Meditation for Beginners!

We’ve all heard about the transformative benefits of a meditation practise. People rave about the life-changing results, the access to peace of mind, reduced stress, anxiety and depression. Many claim to be addicted to their sessions, partaking every day, saying that they can’t live without it.

Meditation for Beginners!

But here’s the question, how can we gain access to this blissful state of relaxation when we have no idea where to start?

The truth is, meditation is a very simple exercise that most people are already familiar with and are, perhaps, practising unconsciously as they go about their daily routines.

So, what is meditation and what is all the hype about? 

Unfortunately, despite the marketing, meditation isn’t a one stop shop, fix everything tool. It’s very simply, a decision that we make to be more aware and present in our daily lives. It is a methodology used to train the brain while relaxing the body and becoming more aware of our environment. 

So how might you be meditating already?

Think about something that you enjoy doing, something that feels easy and relaxing, something that comes naturally, that you don’t feel the need to analyse? Perhaps it’s something as simple as washing the dishes, brushing your teeth, drawing, walking to class, or listening to music? 

Humans naturally engage in seemingly mundane activities every day. There are moments when we allow ourselves to unconsciously shut off from the busyness and pressures of daily life and focus only on the task at hand. 

What a formal meditation practise invites us to do, is to spend a period of time to consciously become aware of the patterns of our thoughts, the sensations in our bodies and feedback from our surroundings. 

Meditation is not about pausing your thoughts, or trying to change something. The aim is to observe yourself from a neutral point of view. Ultimately, this helps you to cultivate compassion for yourself and others, as well as patience, increased focus and a healthier body (because you are taking a little extra time to purposely pay attention to your body’s needs).

Meditation for Beginners!

So, how do you start?

The easiest way to begin a practise is to follow a guided meditation. There are thousands of resources available at our fingertips. Insight Timer is a great app – it’s free and offers a wide variety of beginners practices. Feel free to browse through many different formats to find one that you enjoy.

The secret is – please don’t put any pressure on yourself as you get started! Find what works for you and begin there…

Commit to just 2 or 3 minutes a day to begin, then increase the practise slowly when you feel ready. It doesn’t matter when or where you practise. You can sit in any position that’s comfortable for you. If you need to lie down, lie down. No need to create more stress trying to meditate ‘properly’. There is no right or wrong way to practise. 

Meditation for Beginners!

Here is a simple meditation practise to get you started –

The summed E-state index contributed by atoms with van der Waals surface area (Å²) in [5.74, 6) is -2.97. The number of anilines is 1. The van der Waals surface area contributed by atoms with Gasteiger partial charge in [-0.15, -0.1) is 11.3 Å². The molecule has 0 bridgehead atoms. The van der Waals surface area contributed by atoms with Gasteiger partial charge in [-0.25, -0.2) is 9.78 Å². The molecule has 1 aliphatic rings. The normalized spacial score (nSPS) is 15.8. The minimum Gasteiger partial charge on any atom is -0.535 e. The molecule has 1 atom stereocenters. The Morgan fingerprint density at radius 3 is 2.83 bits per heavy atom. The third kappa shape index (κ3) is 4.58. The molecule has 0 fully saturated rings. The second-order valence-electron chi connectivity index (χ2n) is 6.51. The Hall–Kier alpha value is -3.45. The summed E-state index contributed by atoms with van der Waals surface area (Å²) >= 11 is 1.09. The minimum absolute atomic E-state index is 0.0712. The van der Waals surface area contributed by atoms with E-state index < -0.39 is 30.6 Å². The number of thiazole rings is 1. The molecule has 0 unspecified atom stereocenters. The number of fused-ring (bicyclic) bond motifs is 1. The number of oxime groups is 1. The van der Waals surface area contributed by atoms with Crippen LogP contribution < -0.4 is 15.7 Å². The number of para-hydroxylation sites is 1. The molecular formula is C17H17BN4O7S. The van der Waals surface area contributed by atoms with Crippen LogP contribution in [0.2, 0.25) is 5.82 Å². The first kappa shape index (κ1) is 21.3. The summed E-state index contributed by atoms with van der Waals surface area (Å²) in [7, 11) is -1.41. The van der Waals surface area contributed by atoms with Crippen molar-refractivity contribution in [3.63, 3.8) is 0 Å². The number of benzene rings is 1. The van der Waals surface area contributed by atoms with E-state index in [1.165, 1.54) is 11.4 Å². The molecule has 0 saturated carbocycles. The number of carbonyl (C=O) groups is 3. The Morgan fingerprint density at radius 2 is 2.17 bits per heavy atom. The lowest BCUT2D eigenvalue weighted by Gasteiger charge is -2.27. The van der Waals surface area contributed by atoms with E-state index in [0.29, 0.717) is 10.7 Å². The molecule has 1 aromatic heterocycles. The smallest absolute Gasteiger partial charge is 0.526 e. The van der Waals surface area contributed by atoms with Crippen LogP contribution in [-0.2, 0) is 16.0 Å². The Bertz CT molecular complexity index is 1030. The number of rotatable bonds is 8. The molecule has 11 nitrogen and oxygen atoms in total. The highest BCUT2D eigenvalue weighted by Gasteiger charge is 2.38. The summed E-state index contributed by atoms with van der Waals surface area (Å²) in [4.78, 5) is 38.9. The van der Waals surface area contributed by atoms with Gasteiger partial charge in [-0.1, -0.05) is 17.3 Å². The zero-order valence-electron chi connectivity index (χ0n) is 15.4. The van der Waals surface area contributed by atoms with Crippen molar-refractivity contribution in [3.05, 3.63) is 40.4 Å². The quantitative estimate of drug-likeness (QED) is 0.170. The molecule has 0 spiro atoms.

• Find a comfortable place to sit, ideally with a straight back
  • If you’re back doesn’t feel supported feel free to lie down, or lean back against a chair
  • Perhaps you want to begin your routine at the same time each day? If this isn’t possible, do it whenever it works
  • If comfortable, close your eyes
  • Begin with a deep breath. If you can breathe in and out through your nose, this is great, if you have sinus congestion, breathe through your mouth as needed
  • Notice how that first breath felt?
  • Begin counting your next breath in for a slow count of 4, followed by a slow rhythmic exhalation for a count of 4
  • Notice if you can direct your inhalations into your lower abdomen and lower back
  • As you exhale relax your shoulders, jaw and pelvis
  • Continue this breathing for as long as possible, if you forget, just come back to it again
  • As you watch your breath, begin to also notice your body
  • Slowly scan each body region and without a need to change anything, observe if there are any sensations in different areas
  • If something feels uncomfortable just notice that. If it’s disturbing, feel free to move and find a more comfortable position
  • Thoughts will most likely arise and distract you. Observe the thoughts and come back to watching your breath. They don’t require analysis
  • When you feel ready to complete your meditation session, take a deep breath in and out. Stretch your body as it feels good. Notice your surroundings again and return to your day

Again, this is a suggestion of one way to begin a practise. If this doesn’t feel accessible, feel free to try other recorded guided sessions that may suit you best.

If you are feeling overwhelmed and highly stressed, don’t force yourself to sit still, this may not help. Only practise when it feels right for you.

Here’s to feeling renewed, refreshed and being more present throughout your day. We hope you enjoy the benefits!

The Switch